And then there’s John Newton.  Newton is one of those who, if his name was on some institution, building, or even bird these days, we’d find it being dropped or changed.  Newton, you see, wasn’t just a slave owner, as so many others were before the nineteenth century – he was a slave trader, and captain of a slave ship.  The difference was that Jesus got to Newton long before the mounting political pressure got to others.  Having come through a North Atlantic storm -- as he saw it, by the grace of God alone -- Newton abandoned his profession, and offered himself in service to the one who’d not only saved him from the storm, but from his appalling sin as well.  Newton went on to pen one of the world’s most powerful hymns: “Amazing grace, how sweet the sound, that saved a wretch like me!”


And then there’s Guillaume Bignon, a modern philosopher and apologist, who, much like C.S. Lewis and so many others, was dragged reluctantly from atheism to faith.  In his childhood years, Bignon went through all the motions as a Christian, but found religion increasingly empty as he matured, and he began to focus his life instead on the pursuit of pleasure -- which he found, as he puts it, in music, volleyball, engineering, and young women.  Eventually, though, Bignon’s atheism was challenged when he met one young woman who took her faith in Jesus seriously…


Initially, Bignon explored Christianity in order to convince this young lady that her faith was absurd so that he could pursue his “romantic ambitions” with her.  But, ironically, he instead found Christianity to be entirely plausible.  He then had a series of experiences which he described as “divine interventions” which led him to become a devoted follower of Jesus.  Atheism, he suggests, must conclude either that our human search for meaning is just unhappy chemicals in need of pharmaceuticals, or else the haunting of an illusory spiritual phantasm that needs to be exorcised.  Christianity, though, makes the case that this unhappiness isn’t just malfunctioning neurotransmitters, but a broken spirit in need of restoration. Conversion stories may go both ways, he says, but in the end, one ends in nihilism and the other in redemption.  The choice is clear: either “misery loves company”, or “God so loved the world”.  Even today, those five words still have the power to change a life…


Back on the shores of Galilee, the people of the region saw for themselves the changes that Jesus could bring.  They came and found this man sitting, clothed and in his right mind.  No longer raging.  No longer naked.  No longer storm-tossed and demon-possessed.  Jesus had spoken, and the man was free.


You know, what’s really interesting to me about this passage is that I’m sure you and I would have found this guy terrifying if we met him before he met Jesus.  But his neighbours actually find him scarier after he met Jesus.  It seems they were accustomed to his stormy life, mind, and spirit.  What they weren’t accustomed to was Jesus and the changes that he brings.  And so they ask Jesus to leave.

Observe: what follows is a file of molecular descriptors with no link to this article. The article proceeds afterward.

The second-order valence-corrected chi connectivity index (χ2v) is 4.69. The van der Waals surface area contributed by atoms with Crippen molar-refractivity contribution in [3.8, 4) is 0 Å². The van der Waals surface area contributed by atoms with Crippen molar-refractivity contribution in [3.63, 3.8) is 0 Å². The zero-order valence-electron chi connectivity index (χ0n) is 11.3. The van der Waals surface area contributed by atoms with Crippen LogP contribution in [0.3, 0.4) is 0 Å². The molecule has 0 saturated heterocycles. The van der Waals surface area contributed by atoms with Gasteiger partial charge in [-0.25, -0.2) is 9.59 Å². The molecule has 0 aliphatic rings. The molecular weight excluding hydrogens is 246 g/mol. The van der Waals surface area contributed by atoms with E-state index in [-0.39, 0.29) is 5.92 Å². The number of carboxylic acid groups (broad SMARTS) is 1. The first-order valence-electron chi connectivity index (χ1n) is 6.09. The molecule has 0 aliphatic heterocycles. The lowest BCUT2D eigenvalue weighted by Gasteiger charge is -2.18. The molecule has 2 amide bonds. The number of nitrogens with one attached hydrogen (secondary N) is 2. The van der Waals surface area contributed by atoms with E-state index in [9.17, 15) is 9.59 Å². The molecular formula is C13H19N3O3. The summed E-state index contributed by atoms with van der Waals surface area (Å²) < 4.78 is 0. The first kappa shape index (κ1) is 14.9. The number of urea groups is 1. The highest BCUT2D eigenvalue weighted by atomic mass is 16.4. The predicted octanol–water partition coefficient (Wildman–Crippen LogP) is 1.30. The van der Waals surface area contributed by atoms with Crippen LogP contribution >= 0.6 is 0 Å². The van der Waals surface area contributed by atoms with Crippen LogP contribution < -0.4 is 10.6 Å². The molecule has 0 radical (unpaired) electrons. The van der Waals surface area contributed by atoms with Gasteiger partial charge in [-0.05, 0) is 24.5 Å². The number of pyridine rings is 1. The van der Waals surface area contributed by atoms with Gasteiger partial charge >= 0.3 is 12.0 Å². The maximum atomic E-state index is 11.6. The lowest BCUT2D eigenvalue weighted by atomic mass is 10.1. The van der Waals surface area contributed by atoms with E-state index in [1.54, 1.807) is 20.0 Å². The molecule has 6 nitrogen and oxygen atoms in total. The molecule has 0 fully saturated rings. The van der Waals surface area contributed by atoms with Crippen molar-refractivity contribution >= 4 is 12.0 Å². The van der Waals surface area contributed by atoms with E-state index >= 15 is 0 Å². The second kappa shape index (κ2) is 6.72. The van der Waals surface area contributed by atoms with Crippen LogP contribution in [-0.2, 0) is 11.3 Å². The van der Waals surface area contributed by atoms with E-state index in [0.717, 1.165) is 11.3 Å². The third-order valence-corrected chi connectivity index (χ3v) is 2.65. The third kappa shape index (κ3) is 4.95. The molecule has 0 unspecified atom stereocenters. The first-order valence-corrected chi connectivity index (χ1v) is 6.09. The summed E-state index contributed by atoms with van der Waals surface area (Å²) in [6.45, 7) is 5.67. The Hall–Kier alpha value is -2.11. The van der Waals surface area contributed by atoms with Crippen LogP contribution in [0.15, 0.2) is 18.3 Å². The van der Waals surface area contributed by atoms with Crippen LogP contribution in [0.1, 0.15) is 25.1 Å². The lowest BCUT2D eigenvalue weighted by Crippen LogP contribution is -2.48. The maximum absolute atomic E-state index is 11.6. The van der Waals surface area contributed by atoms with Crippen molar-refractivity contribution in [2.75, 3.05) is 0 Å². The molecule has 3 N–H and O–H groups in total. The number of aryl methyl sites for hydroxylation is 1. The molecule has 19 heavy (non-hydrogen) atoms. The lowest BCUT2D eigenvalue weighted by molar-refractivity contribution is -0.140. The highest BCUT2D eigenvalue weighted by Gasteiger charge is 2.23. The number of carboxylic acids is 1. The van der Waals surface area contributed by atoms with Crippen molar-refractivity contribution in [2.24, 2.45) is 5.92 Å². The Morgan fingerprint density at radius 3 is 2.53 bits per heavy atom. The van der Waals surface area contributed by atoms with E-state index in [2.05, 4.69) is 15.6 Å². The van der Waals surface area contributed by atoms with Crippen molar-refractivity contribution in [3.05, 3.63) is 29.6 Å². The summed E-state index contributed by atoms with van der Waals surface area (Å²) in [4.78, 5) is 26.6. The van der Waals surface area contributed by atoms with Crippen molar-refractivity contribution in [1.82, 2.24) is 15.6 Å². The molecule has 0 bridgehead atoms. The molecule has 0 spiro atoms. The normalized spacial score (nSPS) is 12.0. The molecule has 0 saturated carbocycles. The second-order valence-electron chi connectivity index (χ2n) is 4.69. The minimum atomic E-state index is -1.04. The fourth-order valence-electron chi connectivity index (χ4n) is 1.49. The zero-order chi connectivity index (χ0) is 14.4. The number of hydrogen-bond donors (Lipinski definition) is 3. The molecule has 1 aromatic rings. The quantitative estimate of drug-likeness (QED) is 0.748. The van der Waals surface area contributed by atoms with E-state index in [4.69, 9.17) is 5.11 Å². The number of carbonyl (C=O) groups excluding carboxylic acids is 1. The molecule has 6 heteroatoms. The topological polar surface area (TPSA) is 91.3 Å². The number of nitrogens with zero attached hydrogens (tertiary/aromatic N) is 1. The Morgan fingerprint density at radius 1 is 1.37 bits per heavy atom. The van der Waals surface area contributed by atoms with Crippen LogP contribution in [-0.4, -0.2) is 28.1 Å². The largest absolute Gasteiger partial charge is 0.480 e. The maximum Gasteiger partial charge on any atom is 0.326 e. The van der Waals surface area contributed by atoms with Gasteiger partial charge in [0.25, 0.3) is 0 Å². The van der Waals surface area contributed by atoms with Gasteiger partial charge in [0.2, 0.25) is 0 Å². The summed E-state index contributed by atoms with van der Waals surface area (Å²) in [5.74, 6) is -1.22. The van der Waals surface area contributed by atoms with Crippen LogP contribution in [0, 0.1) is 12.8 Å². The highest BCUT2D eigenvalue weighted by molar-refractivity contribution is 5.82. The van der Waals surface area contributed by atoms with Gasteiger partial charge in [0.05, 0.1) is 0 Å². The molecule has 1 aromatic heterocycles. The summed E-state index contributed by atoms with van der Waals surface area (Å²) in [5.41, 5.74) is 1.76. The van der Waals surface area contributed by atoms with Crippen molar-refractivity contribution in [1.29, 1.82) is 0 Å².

A question we might want to ask ourselves, therefore, is whether you and I have become too accustomed to Jesus – maybe even complacent about Jesus.  Do we, as the church, still expect Jesus to calm storms, or do we merely hope he’ll help us smooth out some of life’s minor ripples?  Do we still expect him to transform human lives, or has he become nothing more than an inspiration for good people to try to do a little better?


To put this all in a rather different way, are we more afraid of the stormy world around us, or of what Jesus wants to do in that world through us?  Let me repeat that: are we more afraid of the stormy world around us, or of what Jesus wants to do in that world through us?  Are we ready to become part of the changes Jesus brings?


The man may not have known Jesus as we do, but he certainly saw Jesus for what he is -- the Son of the most-high God!  And, understandably, knowing who Jesus is, and what Jesus has done for him, the man begs Jesus to allow him to join him – to follow him, no matter where he might go…  The fact is that there was now no place in this world that this man would rather be than in the presence of Jesus.  He wanted to live forever in that place where storms become calms; where lives are healed; where souls are redeemed.


Stunningly, though, Jesus refuses.  Instead, Jesus, tells him to stay right where he is, with his family and friends – and to tell them all that the Lord has done for him.  The man wants to go with Jesus, but Jesus says “Stay!”  The point being that you don’t have to be with Jesus physically in order to see Jesus at work.


For those who’ve gone with me to the Holy Land, I think there’s often a temptation, even a longing, to do the reverse – to just stay – to stay right there where Jesus was.  I know I’ve felt that myself.  And I suppose it’s one of the reasons I keep going back.  For me, there’s something transformative about standing in those places where Jesus stood.


And that’s something that the disciples also experienced, on the Mount of Transfiguration, where they offered to put up shelters so they could just stay “on the mountaintop” with Jesus forever.  But Jesus again says no.  He wouldn’t leave his disciples on the mountaintop for the simple reason that there was work to be done in the valley.


And as much as these places in Israel have come to mean to me, Jesus’ will for me has always been for me, not to stay, but to go – to come back, to come home, to my friends and my family, and talk about what the Lord has done for me – and not just in Israel, but throughout my life.


In a sense, Jesus is telling us that our calling today – yours and mine -- is to be, not where Jesus was back then, but where he is now – and that includes right here, among those we know.  This is our Gerassa.  This is where our story needs to be told.


And if we’re obedient in that, then you and I will see storms calmed here, and we will see lives healed here, and we will see souls redeemed here…  Because it’s not the place, but the person – the person of Jesus Christ.  And that person has promised to be with us, wherever we are, until the very end of the age.  Thanks be to God.  Amen.